“As soon as they meet, the areas of contentions are not much. And I believe they will work together to make sure that we have an agreeable component that Nigerian people will be happy that we are deepening the electoral process.

“And barring any last-minute issues, I do not think that should take them two weeks. What we did was transparent. INEC was part of it. People with interest were part of it. Since we are passing what is popular, the presidency too should not take time in assenting to it.

“If the President decides to veto to bill, we will know what to do when we get to that bridge. For now, I do not envisage that extreme situation. This is democracy. I am hoping that we work based on consensus. At the end of the day, we should be able to agree. The interest of Nigerians is paramount and we must not take it for granted.”

Former Chairman of the National Human Rights Commission Prof Chidi Odinkalu said last night that “if it is within the competence and the scope of what the national Assembly can do, I don’t see why not.

“Nigerians are used to speculating and imputing motives into such moves, which I don’t think is healthy. In many ways, I can also rationalize it, because the presidential election is very huge and requires a lot of logistics. Why don’t we peg those logistics with the parliamentary elections first, before going into the presidential election? Why don’t we perfect the system with the governorship election first, before embarking on the presidential election? It all seems to me to be perfect and rational but sometimes the nature of our speculation is neither rational nor logical.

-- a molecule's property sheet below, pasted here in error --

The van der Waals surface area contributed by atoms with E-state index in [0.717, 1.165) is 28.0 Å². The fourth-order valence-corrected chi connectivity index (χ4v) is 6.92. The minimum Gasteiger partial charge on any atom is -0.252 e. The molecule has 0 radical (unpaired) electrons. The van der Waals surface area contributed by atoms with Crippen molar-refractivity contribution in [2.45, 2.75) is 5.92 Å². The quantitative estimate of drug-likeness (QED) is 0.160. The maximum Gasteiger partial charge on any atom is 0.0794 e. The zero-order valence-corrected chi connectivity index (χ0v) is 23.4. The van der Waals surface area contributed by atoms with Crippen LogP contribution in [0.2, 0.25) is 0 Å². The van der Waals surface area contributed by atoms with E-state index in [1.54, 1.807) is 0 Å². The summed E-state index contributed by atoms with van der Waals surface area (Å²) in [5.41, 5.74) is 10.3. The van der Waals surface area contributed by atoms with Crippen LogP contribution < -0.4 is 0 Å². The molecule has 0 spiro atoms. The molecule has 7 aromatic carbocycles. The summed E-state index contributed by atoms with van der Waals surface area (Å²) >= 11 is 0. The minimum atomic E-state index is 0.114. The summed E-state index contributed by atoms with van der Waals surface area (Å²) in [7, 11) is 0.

Second Republic Presidential Adviser Alhaji Tanko Yakassai said he did not know whether the national assembly’s move is “a good idea or not.”

He added: But from the point of view of the constitution, it is the responsibility of the Independent National Electoral Commission (INEC) to decide the order of elections. I don’t know why the National Assembly is embarking on the exercise to reverse the order of the elections, but let’s see how it works out.”

Senator Abdullahi also said the Senate had confidence in Senate President Bukola Saraki’s leadership. “Nobody can remove Saraki. We elected him and we are not ready to remove him yet. From day one, they never wanted Saraki. What we are saying is that the right to choose the Senate President lies with senators and we have chosen our leader.”

Killings by herdsmen: Osinbajo panel wants increased military presence in trouble spots

Published January 29, 2018

Share  Tweet   Share  Pin it  +1